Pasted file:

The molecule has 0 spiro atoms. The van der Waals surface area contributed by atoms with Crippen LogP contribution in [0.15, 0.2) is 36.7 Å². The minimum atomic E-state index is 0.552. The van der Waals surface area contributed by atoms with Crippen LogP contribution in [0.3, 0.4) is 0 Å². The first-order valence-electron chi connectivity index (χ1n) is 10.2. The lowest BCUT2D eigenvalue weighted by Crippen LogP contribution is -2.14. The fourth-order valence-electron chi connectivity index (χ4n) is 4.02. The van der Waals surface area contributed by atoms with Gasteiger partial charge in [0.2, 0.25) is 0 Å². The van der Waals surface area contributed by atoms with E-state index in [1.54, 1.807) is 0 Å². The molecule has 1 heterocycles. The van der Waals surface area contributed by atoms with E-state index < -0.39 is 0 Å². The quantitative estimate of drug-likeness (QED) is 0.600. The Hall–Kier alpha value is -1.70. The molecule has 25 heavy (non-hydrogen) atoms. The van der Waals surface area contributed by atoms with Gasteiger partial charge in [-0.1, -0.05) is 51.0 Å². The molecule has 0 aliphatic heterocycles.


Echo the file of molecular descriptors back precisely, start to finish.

The molecule has 0 spiro atoms. The van der Waals surface area contributed by atoms with Crippen LogP contribution in [0.15, 0.2) is 36.7 Å². The minimum atomic E-state index is 0.552. The van der Waals surface area contributed by atoms with Crippen LogP contribution in [0.3, 0.4) is 0 Å². The first-order valence-electron chi connectivity index (χ1n) is 10.2. The lowest BCUT2D eigenvalue weighted by Crippen LogP contribution is -2.14. The fourth-order valence-electron chi connectivity index (χ4n) is 4.02. The van der Waals surface area contributed by atoms with Gasteiger partial charge in [0.2, 0.25) is 0 Å². The van der Waals surface area contributed by atoms with E-state index in [1.54, 1.807) is 0 Å². The molecule has 1 heterocycles. The van der Waals surface area contributed by atoms with E-state index < -0.39 is 0 Å². The quantitative estimate of drug-likeness (QED) is 0.600. The Hall–Kier alpha value is -1.70. The molecule has 25 heavy (non-hydrogen) atoms. The van der Waals surface area contributed by atoms with Gasteiger partial charge in [-0.1, -0.05) is 51.0 Å². The molecule has 0 aliphatic heterocycles.